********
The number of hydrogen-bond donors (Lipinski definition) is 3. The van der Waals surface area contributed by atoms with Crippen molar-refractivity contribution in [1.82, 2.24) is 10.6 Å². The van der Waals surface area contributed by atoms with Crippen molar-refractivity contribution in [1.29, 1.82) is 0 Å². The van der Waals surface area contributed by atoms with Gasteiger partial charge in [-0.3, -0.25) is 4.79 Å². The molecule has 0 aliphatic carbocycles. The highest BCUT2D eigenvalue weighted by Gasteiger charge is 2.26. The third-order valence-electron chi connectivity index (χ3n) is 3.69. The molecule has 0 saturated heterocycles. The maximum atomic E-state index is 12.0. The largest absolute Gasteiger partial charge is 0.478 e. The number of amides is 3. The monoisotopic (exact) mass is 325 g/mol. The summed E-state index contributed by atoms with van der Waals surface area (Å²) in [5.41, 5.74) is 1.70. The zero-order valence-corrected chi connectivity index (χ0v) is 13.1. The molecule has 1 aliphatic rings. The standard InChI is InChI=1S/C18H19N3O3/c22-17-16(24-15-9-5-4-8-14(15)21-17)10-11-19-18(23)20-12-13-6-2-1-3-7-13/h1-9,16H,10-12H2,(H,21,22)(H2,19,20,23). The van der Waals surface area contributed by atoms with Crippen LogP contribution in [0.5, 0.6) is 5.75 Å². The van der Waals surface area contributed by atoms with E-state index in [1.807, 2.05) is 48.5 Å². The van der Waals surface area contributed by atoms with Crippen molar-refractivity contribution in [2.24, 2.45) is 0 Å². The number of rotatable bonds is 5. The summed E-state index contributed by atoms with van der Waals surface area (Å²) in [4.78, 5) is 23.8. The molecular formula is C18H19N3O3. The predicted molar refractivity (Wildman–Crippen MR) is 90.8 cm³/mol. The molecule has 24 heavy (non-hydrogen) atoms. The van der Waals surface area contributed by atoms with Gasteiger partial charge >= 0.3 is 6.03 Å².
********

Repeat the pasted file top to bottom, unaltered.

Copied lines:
The number of hydrogen-bond donors (Lipinski definition) is 3. The van der Waals surface area contributed by atoms with Crippen molar-refractivity contribution in [1.82, 2.24) is 10.6 Å². The van der Waals surface area contributed by atoms with Crippen molar-refractivity contribution in [1.29, 1.82) is 0 Å². The van der Waals surface area contributed by atoms with Gasteiger partial charge in [-0.3, -0.25) is 4.79 Å². The molecule has 0 aliphatic carbocycles. The highest BCUT2D eigenvalue weighted by Gasteiger charge is 2.26. The third-order valence-electron chi connectivity index (χ3n) is 3.69. The molecule has 0 saturated heterocycles. The maximum atomic E-state index is 12.0. The largest absolute Gasteiger partial charge is 0.478 e. The number of amides is 3. The monoisotopic (exact) mass is 325 g/mol. The summed E-state index contributed by atoms with van der Waals surface area (Å²) in [5.41, 5.74) is 1.70. The zero-order valence-corrected chi connectivity index (χ0v) is 13.1. The molecule has 1 aliphatic rings. The standard InChI is InChI=1S/C18H19N3O3/c22-17-16(24-15-9-5-4-8-14(15)21-17)10-11-19-18(23)20-12-13-6-2-1-3-7-13/h1-9,16H,10-12H2,(H,21,22)(H2,19,20,23). The van der Waals surface area contributed by atoms with Crippen LogP contribution in [0.5, 0.6) is 5.75 Å². The van der Waals surface area contributed by atoms with E-state index in [1.807, 2.05) is 48.5 Å². The van der Waals surface area contributed by atoms with Crippen molar-refractivity contribution in [2.24, 2.45) is 0 Å². The number of rotatable bonds is 5. The summed E-state index contributed by atoms with van der Waals surface area (Å²) in [4.78, 5) is 23.8. The molecular formula is C18H19N3O3. The predicted molar refractivity (Wildman–Crippen MR) is 90.8 cm³/mol. The molecule has 24 heavy (non-hydrogen) atoms. The van der Waals surface area contributed by atoms with Gasteiger partial charge >= 0.3 is 6.03 Å².